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Getting rich by buying and staying in Seattle

Seattle’s rich real estate market is getting richer, even for our more affordable houses

Nationally, real estate markets are diverging. Instead of every one eventually regressing to some mean, the richer markets are so rising fast and far that poorer markets are getting left behind. For a long time conventional wisdom was that poorer markets will eventually catch up because richer markets would stall when the market is saturated. Nice idea, but it isn’t happening. Trulia found that by looking into the last 30 years.

The pack of most expensive markets is diverging from the rest. The priciest metros were 144% more expensive than the least expensive metros in 1986 but that differential has grown to over 319%.

Thirty years ago, Seattle wasn’t one of those pricey cities, but now it is. That means we’ve seen some of the greatest growth in real estate wealth in the nation at 404 percent. The only regions that did much better were San Francisco (558 percent) and San Jose (497 percent). Seattle was essentially tied with Portland and Honolulu.

At least for Seattle, income growth gets some of the credit. Again, only San Francisco (210 percent) has seen higher income growth than Seattle (168 percent); even beating out San Jose (157 percent).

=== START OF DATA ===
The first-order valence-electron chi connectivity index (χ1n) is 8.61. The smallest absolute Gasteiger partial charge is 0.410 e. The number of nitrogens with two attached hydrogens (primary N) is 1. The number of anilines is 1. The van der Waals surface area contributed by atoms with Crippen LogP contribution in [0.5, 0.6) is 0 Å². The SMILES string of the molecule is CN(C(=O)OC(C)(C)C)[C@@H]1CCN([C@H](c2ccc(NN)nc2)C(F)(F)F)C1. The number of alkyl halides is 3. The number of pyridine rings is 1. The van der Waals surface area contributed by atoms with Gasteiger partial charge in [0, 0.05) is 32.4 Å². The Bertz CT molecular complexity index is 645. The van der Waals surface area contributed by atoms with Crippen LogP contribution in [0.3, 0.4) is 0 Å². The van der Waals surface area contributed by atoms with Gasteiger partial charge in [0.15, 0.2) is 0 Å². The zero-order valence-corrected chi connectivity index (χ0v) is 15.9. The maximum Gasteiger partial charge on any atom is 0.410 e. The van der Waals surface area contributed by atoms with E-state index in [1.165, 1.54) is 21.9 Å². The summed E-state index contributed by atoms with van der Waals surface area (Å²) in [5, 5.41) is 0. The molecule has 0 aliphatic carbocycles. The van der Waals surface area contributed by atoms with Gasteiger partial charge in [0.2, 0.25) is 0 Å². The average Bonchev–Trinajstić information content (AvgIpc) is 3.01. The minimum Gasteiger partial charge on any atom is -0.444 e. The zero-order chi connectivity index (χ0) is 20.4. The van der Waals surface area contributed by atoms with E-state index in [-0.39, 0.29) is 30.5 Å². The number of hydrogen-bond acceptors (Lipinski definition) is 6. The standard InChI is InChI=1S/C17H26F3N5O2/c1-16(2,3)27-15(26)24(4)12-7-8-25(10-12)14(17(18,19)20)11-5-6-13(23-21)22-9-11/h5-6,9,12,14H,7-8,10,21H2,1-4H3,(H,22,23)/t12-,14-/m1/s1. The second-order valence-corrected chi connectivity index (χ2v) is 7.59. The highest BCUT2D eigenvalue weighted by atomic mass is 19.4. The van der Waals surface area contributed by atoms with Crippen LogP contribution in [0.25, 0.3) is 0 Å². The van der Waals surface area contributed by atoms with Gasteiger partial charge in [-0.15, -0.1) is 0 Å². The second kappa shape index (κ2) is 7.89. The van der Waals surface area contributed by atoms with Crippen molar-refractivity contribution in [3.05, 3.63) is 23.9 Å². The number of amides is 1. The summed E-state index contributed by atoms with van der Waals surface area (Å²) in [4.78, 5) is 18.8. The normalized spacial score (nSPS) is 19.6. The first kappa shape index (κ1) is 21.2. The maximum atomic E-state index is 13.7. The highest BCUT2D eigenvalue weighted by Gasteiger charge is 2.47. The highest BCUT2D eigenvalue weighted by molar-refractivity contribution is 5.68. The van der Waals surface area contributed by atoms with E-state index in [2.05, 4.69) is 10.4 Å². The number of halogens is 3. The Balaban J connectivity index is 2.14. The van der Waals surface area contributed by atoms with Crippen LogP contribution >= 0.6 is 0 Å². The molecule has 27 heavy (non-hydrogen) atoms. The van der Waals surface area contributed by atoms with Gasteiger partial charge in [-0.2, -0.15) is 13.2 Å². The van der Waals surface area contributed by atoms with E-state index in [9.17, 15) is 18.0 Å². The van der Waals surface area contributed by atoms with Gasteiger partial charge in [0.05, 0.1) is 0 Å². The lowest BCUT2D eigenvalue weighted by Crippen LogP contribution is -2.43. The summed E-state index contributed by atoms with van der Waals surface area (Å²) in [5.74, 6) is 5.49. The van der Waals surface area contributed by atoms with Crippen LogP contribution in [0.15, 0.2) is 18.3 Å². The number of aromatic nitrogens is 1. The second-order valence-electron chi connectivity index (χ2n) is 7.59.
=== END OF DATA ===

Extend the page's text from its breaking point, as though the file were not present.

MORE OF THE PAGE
Add in the generational influences where inheritances are largely from real estate and;

...since the priciest metros continue to diverge from others, these geographic disparities are sure to persist into the near future.

What it means for homeowners is, it was far easier to make hundreds of thousands of dollars by buying in expensive markets than by buying in cheaper markets. Someone who bought a Seattle median-priced house in 1986 could be worth an extra $330,512, hypothetically.

It also means wealth inequality between regions is becoming reinforced. Geography is becoming more important than build quality. Investors are concentrating on concentrated markets. And, even with similar jobs and households, people in different cities are accumulating wealth to different degrees.

That old real estate adage of “Location, Location, Location” is now true for cities, not just for houses.